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The Massive U.S. Capitol Attack We’re Ignoring

Capitol Attack Could Go Way Beyond a Physical Breach

When Trump supporters occupied the US Capitol last week, hundreds of rioters gained unrestricted access to the offices of our Representatives and Senators . You can see one such invader sitting here in House Speaker Nancy Pelosi’s office. But we have to ask ourselves, did the breach stop there?

What we see in these images is not just a physical petentration of the very symbol of our democracy, but potentially a coordinated cyberbreach as well. In addition to ransacked filing cabinets, exposed desktops and confidential documents waiting to be shredded, it’s nearly certain that laptops were stolen, mobile devices pocketed and malware-enabled USB devices plugged into the same computers that run our government. From years of studying organized crime, let me assure you that any mob that has so premeditated an attack that they bring chemical agents and pipe bombs to the riot, has likely planned a corresponding cyber intrusion as well. In fact, physical destruction in corporate cybercrime is often just a diversionary tactic to keep investigators from focusing on a far more damaging digital takeover.

What if the rioters had access to and were reading all of the emails between Congress and the Capitol Police prior to the inauguration? What if they have the ability to freeze congressional computers during an impeachment procedure or transitional handoff?

As the FBI and Secret Service investigate members of the seditious mob attempting insurrection on American soil, I implore them to not forget the hallowed DIGITAL ground that underlies our legislative branch of government – and our way of life.

12 Days to a Safe Christmas: Day 12 – Holiday Security Tips All Wrapped up Together

Would you like to give the people you care about some peace on earth during this holiday season? Take a few minutes to pass on our 12 privacy tips that will help them protect their identities, social media, shopping and celebrating over the coming weeks. The more people that take the steps we’ve outlined in the 12 Days of Christmas, the safer we all become, collectively.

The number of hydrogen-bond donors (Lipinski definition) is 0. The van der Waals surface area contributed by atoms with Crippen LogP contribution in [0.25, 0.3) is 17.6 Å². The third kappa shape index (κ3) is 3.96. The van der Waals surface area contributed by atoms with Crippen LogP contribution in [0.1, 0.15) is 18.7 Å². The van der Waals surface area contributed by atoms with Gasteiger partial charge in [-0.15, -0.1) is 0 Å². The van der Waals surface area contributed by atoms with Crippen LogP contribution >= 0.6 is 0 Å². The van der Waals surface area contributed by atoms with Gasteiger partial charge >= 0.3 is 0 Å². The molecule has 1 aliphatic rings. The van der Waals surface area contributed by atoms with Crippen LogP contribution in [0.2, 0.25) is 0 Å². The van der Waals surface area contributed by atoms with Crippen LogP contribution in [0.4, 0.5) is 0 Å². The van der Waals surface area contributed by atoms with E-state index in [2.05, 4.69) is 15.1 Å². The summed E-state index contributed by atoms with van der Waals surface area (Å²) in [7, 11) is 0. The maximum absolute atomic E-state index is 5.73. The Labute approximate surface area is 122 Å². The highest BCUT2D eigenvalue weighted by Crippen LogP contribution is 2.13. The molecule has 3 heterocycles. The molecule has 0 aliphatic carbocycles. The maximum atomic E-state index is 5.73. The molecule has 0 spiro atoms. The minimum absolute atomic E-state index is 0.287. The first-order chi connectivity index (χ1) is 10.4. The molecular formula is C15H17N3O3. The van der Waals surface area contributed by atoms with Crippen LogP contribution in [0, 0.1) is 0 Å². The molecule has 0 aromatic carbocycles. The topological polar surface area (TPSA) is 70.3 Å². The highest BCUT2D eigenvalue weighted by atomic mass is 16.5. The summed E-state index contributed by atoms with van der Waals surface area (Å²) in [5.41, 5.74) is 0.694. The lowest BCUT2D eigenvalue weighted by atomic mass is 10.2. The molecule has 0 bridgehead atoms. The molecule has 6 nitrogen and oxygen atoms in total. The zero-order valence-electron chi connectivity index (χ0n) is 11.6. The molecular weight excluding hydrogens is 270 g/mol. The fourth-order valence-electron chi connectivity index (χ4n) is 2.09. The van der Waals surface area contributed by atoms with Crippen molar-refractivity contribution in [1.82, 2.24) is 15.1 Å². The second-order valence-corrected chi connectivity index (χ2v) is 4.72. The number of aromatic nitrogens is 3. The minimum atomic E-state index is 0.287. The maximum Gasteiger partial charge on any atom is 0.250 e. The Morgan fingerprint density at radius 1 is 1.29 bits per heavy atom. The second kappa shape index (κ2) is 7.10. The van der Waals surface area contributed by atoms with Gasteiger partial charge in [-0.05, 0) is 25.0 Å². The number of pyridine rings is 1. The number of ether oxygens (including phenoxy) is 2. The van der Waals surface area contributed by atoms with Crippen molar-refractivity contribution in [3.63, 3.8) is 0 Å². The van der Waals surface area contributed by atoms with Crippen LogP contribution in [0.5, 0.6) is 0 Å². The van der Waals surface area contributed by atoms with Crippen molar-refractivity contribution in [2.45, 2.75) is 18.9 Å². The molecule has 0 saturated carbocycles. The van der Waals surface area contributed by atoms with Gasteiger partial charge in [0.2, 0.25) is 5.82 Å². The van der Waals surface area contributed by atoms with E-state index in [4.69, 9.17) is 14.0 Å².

Have a wonderful holiday season, regardless of which tradition you celebrate. Now sing (and click) along with us one more time.  

On the 12th Day of Christmas, the experts gave to me: 

12 Happy Holidays,

11 Private Emails,

10 Trusted Charities

9 Protected Packages

8 Scam Detectors

7 Fraud Alerts

6 Safe Celebrations

Fiiiiiiiiiiive Facebook Fixes

4 Pay Solutions

3 Stymied Hackers

2 Shopping Tips

And the Keys to Protect My Privacy

 


About Cybersecurity Keynote Speaker John Sileo

John Sileo is the founder and CEO of The Sileo Group, a cybersecurity think tank, in Lakewood, Colorado, and an award-winning author, keynote speaker and expert on technology, cybersecurity, and tech/life balance. He energizes conferences, corporate trainings and main-stage events by making security fun and engaging. His clients include the Pentagon, Schwab, and organizations of all sizes. John got started in cybersecurity when he lost everything, including his $2 million business, to cybercrime. Since then, he has shared his experiences on 60 Minutes, Anderson Cooper, and even while cooking meatballs with Rachel Ray. Contact John directly to see how he can customize his presentations to your audience.

US Companies Face Cyber Attacks; Live in a State of Cyberseige

When JP Morgan was recently asked about reported cyber attacks, their spokesperson replied that they were “closely safeguarding information and would notify anyone affected” and went on to add that companies of its size experience cyber attacks “nearly every day”.  It seems a rather casual reply for an event that may have resulted in the theft of multiple gigabytes of sensitive data!

Yet that is the reality today.  In fact, the financial industry, and most of the business world, has been described as being in a state of almost perpetual cybersiege.  Cyber attacks have become so commonplace that most businesses have almost come to expect it.

Which is why we have stopped paying attention, because breach is so normal. And breach is so normal because corporations don’t train their employees correctly on how to avoid it. 

In the case of the attacks on financial institutions this week, however, officials briefed on the attack said there had been multiple, very sophisticated, intrusions.  They are thought to have been “far beyond” the capability of normal hackers and seem to be part of an international wave of nationalist cybercrime campaigns against financial institutions.

It is expensive to battle a cyberseige.  JPMorgan Chase said in its 2013 annual report that it planned to spend more than $250 million and devote about 1,000 people to cybersecurity in 2014.  According to a report on cyber security and the banking sector released by the New York State Department of Financial Services in May, more than three-quarters of financial institutions expect their information technology security budgets to rise over the next three years. That might be the silver lining in what is a cloudy outlook for corporate security.